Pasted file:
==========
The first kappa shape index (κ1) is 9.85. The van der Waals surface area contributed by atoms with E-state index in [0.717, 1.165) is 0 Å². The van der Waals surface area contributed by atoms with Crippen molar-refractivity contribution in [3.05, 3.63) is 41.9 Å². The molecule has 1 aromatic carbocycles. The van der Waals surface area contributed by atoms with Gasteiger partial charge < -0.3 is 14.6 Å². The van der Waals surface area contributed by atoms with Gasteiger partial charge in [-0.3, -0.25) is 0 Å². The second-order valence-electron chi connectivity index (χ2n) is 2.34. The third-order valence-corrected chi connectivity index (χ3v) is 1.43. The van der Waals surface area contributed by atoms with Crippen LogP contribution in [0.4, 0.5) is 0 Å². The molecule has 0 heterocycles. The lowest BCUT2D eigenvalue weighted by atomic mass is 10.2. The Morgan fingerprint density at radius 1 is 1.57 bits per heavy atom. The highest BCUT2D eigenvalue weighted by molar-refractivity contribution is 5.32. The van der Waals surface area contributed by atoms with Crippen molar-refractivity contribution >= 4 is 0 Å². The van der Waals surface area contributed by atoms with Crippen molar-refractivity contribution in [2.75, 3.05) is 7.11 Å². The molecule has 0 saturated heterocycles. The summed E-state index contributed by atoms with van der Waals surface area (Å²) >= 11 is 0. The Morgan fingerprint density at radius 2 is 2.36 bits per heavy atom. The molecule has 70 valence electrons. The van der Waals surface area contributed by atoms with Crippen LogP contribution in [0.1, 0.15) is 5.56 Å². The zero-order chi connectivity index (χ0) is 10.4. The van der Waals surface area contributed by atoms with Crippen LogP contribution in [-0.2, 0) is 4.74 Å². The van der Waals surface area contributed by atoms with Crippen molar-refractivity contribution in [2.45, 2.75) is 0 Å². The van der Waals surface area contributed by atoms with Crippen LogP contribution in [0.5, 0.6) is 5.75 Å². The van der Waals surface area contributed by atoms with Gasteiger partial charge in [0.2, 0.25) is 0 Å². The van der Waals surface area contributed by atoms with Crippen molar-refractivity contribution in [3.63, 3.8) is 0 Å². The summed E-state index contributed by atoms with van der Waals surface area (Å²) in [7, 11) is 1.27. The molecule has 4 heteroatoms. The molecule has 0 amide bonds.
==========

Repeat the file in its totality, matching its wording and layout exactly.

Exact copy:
The first kappa shape index (κ1) is 9.85. The van der Waals surface area contributed by atoms with E-state index in [0.717, 1.165) is 0 Å². The van der Waals surface area contributed by atoms with Crippen molar-refractivity contribution in [3.05, 3.63) is 41.9 Å². The molecule has 1 aromatic carbocycles. The van der Waals surface area contributed by atoms with Gasteiger partial charge < -0.3 is 14.6 Å². The van der Waals surface area contributed by atoms with Gasteiger partial charge in [-0.3, -0.25) is 0 Å². The second-order valence-electron chi connectivity index (χ2n) is 2.34. The third-order valence-corrected chi connectivity index (χ3v) is 1.43. The van der Waals surface area contributed by atoms with Crippen LogP contribution in [0.4, 0.5) is 0 Å². The molecule has 0 heterocycles. The lowest BCUT2D eigenvalue weighted by atomic mass is 10.2. The Morgan fingerprint density at radius 1 is 1.57 bits per heavy atom. The highest BCUT2D eigenvalue weighted by molar-refractivity contribution is 5.32. The van der Waals surface area contributed by atoms with Crippen molar-refractivity contribution >= 4 is 0 Å². The van der Waals surface area contributed by atoms with Crippen molar-refractivity contribution in [2.75, 3.05) is 7.11 Å². The molecule has 0 saturated heterocycles. The summed E-state index contributed by atoms with van der Waals surface area (Å²) >= 11 is 0. The Morgan fingerprint density at radius 2 is 2.36 bits per heavy atom. The molecule has 70 valence electrons. The van der Waals surface area contributed by atoms with Crippen LogP contribution in [0.1, 0.15) is 5.56 Å². The zero-order chi connectivity index (χ0) is 10.4. The van der Waals surface area contributed by atoms with Crippen LogP contribution in [-0.2, 0) is 4.74 Å². The van der Waals surface area contributed by atoms with Crippen molar-refractivity contribution in [2.45, 2.75) is 0 Å². The van der Waals surface area contributed by atoms with Crippen LogP contribution in [0.5, 0.6) is 5.75 Å². The van der Waals surface area contributed by atoms with Gasteiger partial charge in [0.2, 0.25) is 0 Å². The van der Waals surface area contributed by atoms with Crippen molar-refractivity contribution in [3.63, 3.8) is 0 Å². The summed E-state index contributed by atoms with van der Waals surface area (Å²) in [7, 11) is 1.27. The molecule has 4 heteroatoms. The molecule has 0 amide bonds.